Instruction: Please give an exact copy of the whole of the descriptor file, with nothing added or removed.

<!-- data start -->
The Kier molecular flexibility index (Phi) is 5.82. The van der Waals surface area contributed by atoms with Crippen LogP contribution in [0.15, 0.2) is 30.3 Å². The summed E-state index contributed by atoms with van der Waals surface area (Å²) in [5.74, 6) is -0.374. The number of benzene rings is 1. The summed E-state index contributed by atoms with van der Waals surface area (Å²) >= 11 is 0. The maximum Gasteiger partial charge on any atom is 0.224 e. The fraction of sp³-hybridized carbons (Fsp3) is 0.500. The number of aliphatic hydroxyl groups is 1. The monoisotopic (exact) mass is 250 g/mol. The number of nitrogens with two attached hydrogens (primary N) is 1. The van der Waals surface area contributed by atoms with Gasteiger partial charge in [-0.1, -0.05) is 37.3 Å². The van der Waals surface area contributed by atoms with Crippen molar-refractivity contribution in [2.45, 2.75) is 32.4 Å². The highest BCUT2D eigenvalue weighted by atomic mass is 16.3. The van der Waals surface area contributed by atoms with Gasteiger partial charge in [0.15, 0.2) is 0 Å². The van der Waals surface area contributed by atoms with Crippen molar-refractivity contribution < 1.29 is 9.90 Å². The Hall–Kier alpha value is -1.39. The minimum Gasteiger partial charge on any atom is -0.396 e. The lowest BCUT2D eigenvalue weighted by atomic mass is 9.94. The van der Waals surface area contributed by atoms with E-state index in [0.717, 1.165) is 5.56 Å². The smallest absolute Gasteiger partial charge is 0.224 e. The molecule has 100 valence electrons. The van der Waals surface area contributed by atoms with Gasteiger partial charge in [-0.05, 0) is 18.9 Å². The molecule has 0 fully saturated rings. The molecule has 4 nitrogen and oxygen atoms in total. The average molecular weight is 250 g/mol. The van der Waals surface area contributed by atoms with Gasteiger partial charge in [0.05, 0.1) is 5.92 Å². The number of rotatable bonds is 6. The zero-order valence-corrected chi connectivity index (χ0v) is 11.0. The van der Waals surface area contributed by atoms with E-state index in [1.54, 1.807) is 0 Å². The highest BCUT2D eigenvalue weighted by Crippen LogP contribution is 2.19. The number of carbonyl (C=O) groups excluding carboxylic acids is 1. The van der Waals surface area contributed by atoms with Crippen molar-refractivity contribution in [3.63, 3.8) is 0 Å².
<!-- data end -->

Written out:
The Kier molecular flexibility index (Phi) is 5.82. The van der Waals surface area contributed by atoms with Crippen LogP contribution in [0.15, 0.2) is 30.3 Å². The summed E-state index contributed by atoms with van der Waals surface area (Å²) in [5.74, 6) is -0.374. The number of benzene rings is 1. The summed E-state index contributed by atoms with van der Waals surface area (Å²) >= 11 is 0. The maximum Gasteiger partial charge on any atom is 0.224 e. The fraction of sp³-hybridized carbons (Fsp3) is 0.500. The number of aliphatic hydroxyl groups is 1. The monoisotopic (exact) mass is 250 g/mol. The number of nitrogens with two attached hydrogens (primary N) is 1. The van der Waals surface area contributed by atoms with Gasteiger partial charge in [-0.1, -0.05) is 37.3 Å². The van der Waals surface area contributed by atoms with Crippen molar-refractivity contribution in [2.45, 2.75) is 32.4 Å². The highest BCUT2D eigenvalue weighted by atomic mass is 16.3. The van der Waals surface area contributed by atoms with Gasteiger partial charge in [0.15, 0.2) is 0 Å². The van der Waals surface area contributed by atoms with Crippen molar-refractivity contribution < 1.29 is 9.90 Å². The Hall–Kier alpha value is -1.39. The minimum Gasteiger partial charge on any atom is -0.396 e. The lowest BCUT2D eigenvalue weighted by atomic mass is 9.94. The van der Waals surface area contributed by atoms with E-state index in [0.717, 1.165) is 5.56 Å². The smallest absolute Gasteiger partial charge is 0.224 e. The molecule has 100 valence electrons. The van der Waals surface area contributed by atoms with Gasteiger partial charge in [-0.05, 0) is 18.9 Å². The molecule has 0 fully saturated rings. The molecule has 4 nitrogen and oxygen atoms in total. The average molecular weight is 250 g/mol. The van der Waals surface area contributed by atoms with Gasteiger partial charge in [0.05, 0.1) is 5.92 Å². The number of rotatable bonds is 6. The zero-order valence-corrected chi connectivity index (χ0v) is 11.0. The van der Waals surface area contributed by atoms with E-state index in [1.54, 1.807) is 0 Å². The highest BCUT2D eigenvalue weighted by Crippen LogP contribution is 2.19. The number of carbonyl (C=O) groups excluding carboxylic acids is 1. The van der Waals surface area contributed by atoms with Crippen molar-refractivity contribution in [3.63, 3.8) is 0 Å².